Since we are coming up to tax season, we want to provide some insight into tax implications of your rental property. Since it’s a fairly detailed subject, this will be covered in a number of posts. We are going to start by differentiating capital vs current expenses.
This article is based on information provided by the CRA, and so it should be accurate. However, it is providing guidelines only, and shouldn’t be interpreted as absolute. Ultimately, the CRA is the authority on CRA rules. So keep that in mind while you read this.
Ok, now that I’ve got the caveat out of the way, let’s talk expenses.
First, there are expenses that you can’t claim.
- You can’t claim the principal amount paid down on a mortgage as an expense. It’s not an expense, it’s a reduction of debt, or an increase in your net value.
- You can’t deduct land transfer taxes that you paid when you bought your property.
- You can’t deduct the value of your labour.
- If you live in the building and rent out part of it, you can only deduct the portion of expenses relevant to the rented part. For example, if you rent out half of your house, you can claim half of the expenses.
According to the CRA, there are 2 types of expenses, current and capital expenses. Generally speaking, a current expense is a expense that reoccurs after a short period. A capital expense is something that provides doesn’t reoccur with the same frequency. The example that the government uses is painting the exterior of a house (current) vs putting on new vinyl siding (capital).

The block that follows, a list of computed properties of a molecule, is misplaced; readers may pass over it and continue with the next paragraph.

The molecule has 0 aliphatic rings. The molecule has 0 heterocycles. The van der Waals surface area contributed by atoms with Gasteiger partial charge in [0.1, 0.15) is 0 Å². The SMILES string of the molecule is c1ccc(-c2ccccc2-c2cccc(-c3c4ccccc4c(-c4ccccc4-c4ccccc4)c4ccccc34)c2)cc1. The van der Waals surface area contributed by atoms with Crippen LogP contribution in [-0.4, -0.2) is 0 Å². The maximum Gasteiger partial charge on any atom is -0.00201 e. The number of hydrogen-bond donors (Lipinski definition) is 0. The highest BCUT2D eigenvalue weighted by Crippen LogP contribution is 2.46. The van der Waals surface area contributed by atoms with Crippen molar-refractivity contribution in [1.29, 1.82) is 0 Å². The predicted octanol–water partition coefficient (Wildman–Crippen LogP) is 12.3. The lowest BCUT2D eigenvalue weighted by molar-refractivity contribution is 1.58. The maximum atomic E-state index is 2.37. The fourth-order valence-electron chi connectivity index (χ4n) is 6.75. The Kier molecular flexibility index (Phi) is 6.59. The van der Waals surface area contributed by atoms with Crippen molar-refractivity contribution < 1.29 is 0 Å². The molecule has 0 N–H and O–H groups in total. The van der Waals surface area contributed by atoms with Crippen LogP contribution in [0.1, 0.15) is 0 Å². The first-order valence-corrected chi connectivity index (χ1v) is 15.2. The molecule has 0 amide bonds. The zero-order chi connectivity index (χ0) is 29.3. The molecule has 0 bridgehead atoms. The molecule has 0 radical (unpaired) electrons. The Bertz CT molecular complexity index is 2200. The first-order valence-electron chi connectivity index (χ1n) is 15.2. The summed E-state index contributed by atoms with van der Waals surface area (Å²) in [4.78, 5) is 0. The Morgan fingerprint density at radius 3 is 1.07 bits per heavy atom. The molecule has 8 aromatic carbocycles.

If only it were that easy. Since it’s not, the CRA has 4 criteria that it considers when deciding whether something is a capital or current expense.
- Does the expense provide a lasting benefit? This speaks to the example of paint vs siding. If it does, it’s a capital expenditure.
- Does the expense maintain or improve the property? If the work you are doing brings the property to its original condition, it’s a current expense. If it is making the property better than its original condition, it’s a capital expense. For example, if you have a flood which destroys your floor, and you have to replace that floor to bring it back to what it was, that’s a current expense. If you decide to upgrade the floor at the same time and replace lino with hardwood, you’re looking at capital expenses.
- Is the expense for part of the property or a separate asset? For example, a refrigerator is a separate asset, so it’s a capital expense. If the motor inside the fridge fails and needs replacing, that’s a current expense.
- If we are unable to come up with a reasonable answer based on the first three criteria, there is one last question that we can answer to determine if it’s a current or capital expense. What is the value of the expense? If the expense is of “considerable value” in relation to the property, it’s considered a capital expense.
Current expenses are deducted within the year that they are incurred. Those are easy.
Capital expenses are deducted based on the class of the asset.
Now that we are able to distinguish between capital and current expenses, we need to learn how to account for them to the CRA.
Stay tuned for our next post, as we’re going to dive into a bit more detail on current expenses.